Poseur poets, lovelorn lovelies and dunderhead dragoons: Gilbert and Sullivan's comic operetta is a satire on the aesthetic movement of which Oscar Wilde was the figurehead. It is also a fragrant tisane of gentle mockery and sweet silliness.
Sasha Regan's all-male productions of the Victorian duo's works have deservedly won an ardent following, and 'Patience' doesn't disappoint. Regan's cast of beautiful boys, in floaty frocks or military uniforms padded for comic rotundity, infuse the nonsensical story with camp flourish, but crucially, always sustain sincerity. The results are terrific fun and entirely charming.
Edward Charles Bernstone is pretty milkmaid Patience, hopelessly loved by Dominic Brewer's Bunthorne, whose long locks and pallid languor attract a posse of swooning maidens. Patience, though, is unmoved by all men's passions – until she encounters her childhood playmate Grosvenor (Stiofan O'Doherty), who has grown up into a dark-eyed, narcissistic, versifying stunner. Meanwhile, Bunthorne's besotted maiden fanclub are besieged by clod-hopping soldiers, determined to defeat their effete rival.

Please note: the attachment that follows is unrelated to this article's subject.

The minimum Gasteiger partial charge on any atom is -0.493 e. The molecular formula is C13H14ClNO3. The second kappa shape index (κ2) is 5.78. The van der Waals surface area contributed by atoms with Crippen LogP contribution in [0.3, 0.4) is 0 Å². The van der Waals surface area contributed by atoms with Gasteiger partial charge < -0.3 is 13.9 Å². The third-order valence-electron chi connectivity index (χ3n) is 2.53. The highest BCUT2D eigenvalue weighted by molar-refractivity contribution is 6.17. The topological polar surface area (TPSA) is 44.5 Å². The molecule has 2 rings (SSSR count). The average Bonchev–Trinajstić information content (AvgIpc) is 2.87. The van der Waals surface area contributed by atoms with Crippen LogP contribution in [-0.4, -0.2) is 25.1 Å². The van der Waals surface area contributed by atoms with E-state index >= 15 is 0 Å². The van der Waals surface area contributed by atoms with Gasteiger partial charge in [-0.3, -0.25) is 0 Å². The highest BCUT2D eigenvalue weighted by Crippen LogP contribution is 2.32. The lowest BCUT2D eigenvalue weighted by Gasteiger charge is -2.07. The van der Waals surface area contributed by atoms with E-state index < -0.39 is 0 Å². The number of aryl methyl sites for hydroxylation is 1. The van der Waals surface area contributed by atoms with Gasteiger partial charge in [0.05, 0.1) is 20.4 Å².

The falsetto singing soars effortlessly, and every performance is endowed with idiosyncratic detail. Regan's touch is gossamer-light, Kingsley Hall's design a woodland fairytale fantasy, and Drew McOnie's choreography, with its tripping twinkletoes, tea-party tableaux and streaming maypole ribbons, ceaselessly witty and inventive. Gorgeous.
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